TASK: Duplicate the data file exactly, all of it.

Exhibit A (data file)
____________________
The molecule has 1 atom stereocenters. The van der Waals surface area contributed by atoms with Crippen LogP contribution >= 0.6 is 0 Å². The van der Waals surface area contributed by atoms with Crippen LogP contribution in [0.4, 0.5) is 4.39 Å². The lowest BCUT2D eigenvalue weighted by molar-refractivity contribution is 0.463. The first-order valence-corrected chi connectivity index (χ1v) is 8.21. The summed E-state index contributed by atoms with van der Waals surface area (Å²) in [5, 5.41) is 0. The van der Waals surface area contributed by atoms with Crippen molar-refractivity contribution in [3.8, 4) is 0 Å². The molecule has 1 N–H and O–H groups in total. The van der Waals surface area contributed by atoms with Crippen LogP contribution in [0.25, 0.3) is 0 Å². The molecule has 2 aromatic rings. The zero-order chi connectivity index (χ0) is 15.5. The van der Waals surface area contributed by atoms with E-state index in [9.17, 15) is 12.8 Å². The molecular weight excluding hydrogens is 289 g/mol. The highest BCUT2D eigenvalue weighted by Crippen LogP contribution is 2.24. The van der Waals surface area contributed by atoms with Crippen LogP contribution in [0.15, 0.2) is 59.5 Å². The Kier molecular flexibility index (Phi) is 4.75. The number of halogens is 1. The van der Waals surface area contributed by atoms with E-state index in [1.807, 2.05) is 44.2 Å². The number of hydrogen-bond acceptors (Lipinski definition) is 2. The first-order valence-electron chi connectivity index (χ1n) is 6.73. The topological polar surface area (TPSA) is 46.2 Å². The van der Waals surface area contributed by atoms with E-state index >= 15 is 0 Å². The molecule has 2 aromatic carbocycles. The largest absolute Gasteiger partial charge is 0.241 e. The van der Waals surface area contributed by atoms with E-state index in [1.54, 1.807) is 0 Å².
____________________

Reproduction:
The molecule has 1 atom stereocenters. The van der Waals surface area contributed by atoms with Crippen LogP contribution >= 0.6 is 0 Å². The van der Waals surface area contributed by atoms with Crippen LogP contribution in [0.4, 0.5) is 4.39 Å². The lowest BCUT2D eigenvalue weighted by molar-refractivity contribution is 0.463. The first-order valence-corrected chi connectivity index (χ1v) is 8.21. The summed E-state index contributed by atoms with van der Waals surface area (Å²) in [5, 5.41) is 0. The van der Waals surface area contributed by atoms with Crippen molar-refractivity contribution in [3.8, 4) is 0 Å². The molecule has 1 N–H and O–H groups in total. The van der Waals surface area contributed by atoms with Crippen LogP contribution in [0.25, 0.3) is 0 Å². The molecule has 2 aromatic rings. The zero-order chi connectivity index (χ0) is 15.5. The van der Waals surface area contributed by atoms with E-state index in [9.17, 15) is 12.8 Å². The molecular weight excluding hydrogens is 289 g/mol. The highest BCUT2D eigenvalue weighted by Crippen LogP contribution is 2.24. The van der Waals surface area contributed by atoms with Crippen LogP contribution in [0.15, 0.2) is 59.5 Å². The Kier molecular flexibility index (Phi) is 4.75. The number of halogens is 1. The van der Waals surface area contributed by atoms with E-state index in [1.807, 2.05) is 44.2 Å². The number of hydrogen-bond acceptors (Lipinski definition) is 2. The first-order valence-electron chi connectivity index (χ1n) is 6.73. The topological polar surface area (TPSA) is 46.2 Å². The van der Waals surface area contributed by atoms with E-state index >= 15 is 0 Å². The molecule has 2 aromatic carbocycles. The largest absolute Gasteiger partial charge is 0.241 e. The van der Waals surface area contributed by atoms with E-state index in [1.54, 1.807) is 0 Å².